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Next Generation Credit Decisioning with Decision Modeling

In the recent McKinsey article discussing designing next-generation credit-decisioning models they outlined four best practices for automated credit-decisioning models for banks as they continue their digital transformations. Digital lending based on high-performance credit-decisioning models, says McKinsey, lead to:

  • Increased revenue
  • Lower credit losses
  • More efficient lending

Sounds good, right?

We work with lenders in a variety of markets and have found that decision modeling, building a visual blueprint of your credit risk decisioning, is a critical success factor in moving to next generation credit decisioning. Decision models graphically show how a business decision is broken down into successively more granular sub-decisions. They show what data each sub-decision needs, precisely. They are linked to the policies, regulations, best practices, and analytic insights that constrain and drive credit decision-making. And they show how you can orchestrate a wide range of machine learning, artificial intelligence and rules-based technology to address your decision-making needs.

Basing your next generation credit decisioning approach on a robust decision model, ideally one built using the industry standard Decision Model and Notation (DMN), will help you achieve all the best practices, McKinsey identified.

First and foremost, decision modeling helps you implement a modular architecture. As McKinsey recommends, a decision model focuses you on developing multiple sub-decisions and aggregating them into an overall decision. This lets you use different data types to create risk scores for specific segments or geographies and so leverage new data sources that might be available only for some borrowers. The decision model shows how to combine these models, allowing you to implement a modular credit decisioning architecture. Here at Decision Management Solutions, our DecisionsFirst approach results in modular, analytic models that are focused, quicker, and easier to build and update, as well as more transparent. And a visual decision model is a vital tool for coordination, allowing business, risk and IT teams to all see how the sub-decisions are combined into an overall credit decision.

Decision modeling focuses a bank’s investment on new data sources. McKinsey strongly recommends that lenders work to expand their data sources, both internal and external, to supplement the data traditionally used for credit risk decisioning. Many such efforts are data-first, spending money to collect and manage data that turns out not to be useful. A DecisionsFirst approach focuses on what kind of data – what kind of prediction – might cause the decision to be made differently. Then new data sources can be explored to see if they can support such a prediction in the certain knowledge that it would change decision-making if it were found.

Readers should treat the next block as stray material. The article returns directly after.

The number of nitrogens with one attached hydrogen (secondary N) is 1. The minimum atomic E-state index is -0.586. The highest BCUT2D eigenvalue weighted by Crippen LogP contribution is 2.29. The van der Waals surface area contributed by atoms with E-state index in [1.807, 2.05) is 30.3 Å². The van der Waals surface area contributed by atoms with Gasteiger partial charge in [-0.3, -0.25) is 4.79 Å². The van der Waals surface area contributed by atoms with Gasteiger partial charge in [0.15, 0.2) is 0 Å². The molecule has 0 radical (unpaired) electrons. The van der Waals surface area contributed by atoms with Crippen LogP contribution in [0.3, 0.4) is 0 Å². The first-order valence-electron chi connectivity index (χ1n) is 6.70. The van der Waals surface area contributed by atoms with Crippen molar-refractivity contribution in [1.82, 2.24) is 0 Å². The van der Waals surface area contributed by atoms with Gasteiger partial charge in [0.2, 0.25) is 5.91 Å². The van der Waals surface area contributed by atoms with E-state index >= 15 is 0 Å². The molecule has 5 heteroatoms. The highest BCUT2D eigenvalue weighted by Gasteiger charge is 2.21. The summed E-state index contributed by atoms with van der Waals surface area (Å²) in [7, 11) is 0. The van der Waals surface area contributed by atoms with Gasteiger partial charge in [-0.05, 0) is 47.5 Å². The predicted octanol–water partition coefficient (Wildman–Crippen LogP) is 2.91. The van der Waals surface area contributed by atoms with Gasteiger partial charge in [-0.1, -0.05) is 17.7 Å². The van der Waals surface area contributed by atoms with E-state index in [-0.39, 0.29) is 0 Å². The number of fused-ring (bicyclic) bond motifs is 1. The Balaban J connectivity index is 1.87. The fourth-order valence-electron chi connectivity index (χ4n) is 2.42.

As this new data is pulled in, McKinsey points out that its critical to mine this data for credit signals and to use it to segment customers and prospects in new ways. It’s also critical to design and run experiments, champion/challenger as well as A/B testing, to see how robust these new signals are. Designing this so that the business owners can still understand what’s going on – preventing this from being implemented in a big pile of code – requires a model-based approach and a decision model is perfect, allowing experiments and different approaches to decisioning for different segments to all be shown visually.

Finally, and most importantly, McKinsey wants banks to leverage their business expertise not just their data. Our DecisionsFirst approach builds the initial decision model by listening to business experts. This puts all the data and analytic work into a strong business context and the visual model ensures that these experts can stay involved through implementation, simulation, experimentation and continuous improvement.

Decision modeling is the best way we have found to think about credit decisioning, indeed about any operational decisioning, and you should be adopting it now.

Reach out today to discuss how we can help your business.


James Taylor

James is the founder and CEO of Decision Management Solutions. He is the leading expert in how to use decision modeling, business rules, and analytic technology to deliver Digital Decisioning. James is passionate about helping companies improve decision-making and effectively adopt advanced analytic technology. He provides strategic consulting to companies of all sizes, working with clients in all sectors to adopt decision making technology. James has spent the last 20 years working in decisioning and has led Decision Management efforts for leading companies in insurance, banking, health management, and telecommunications.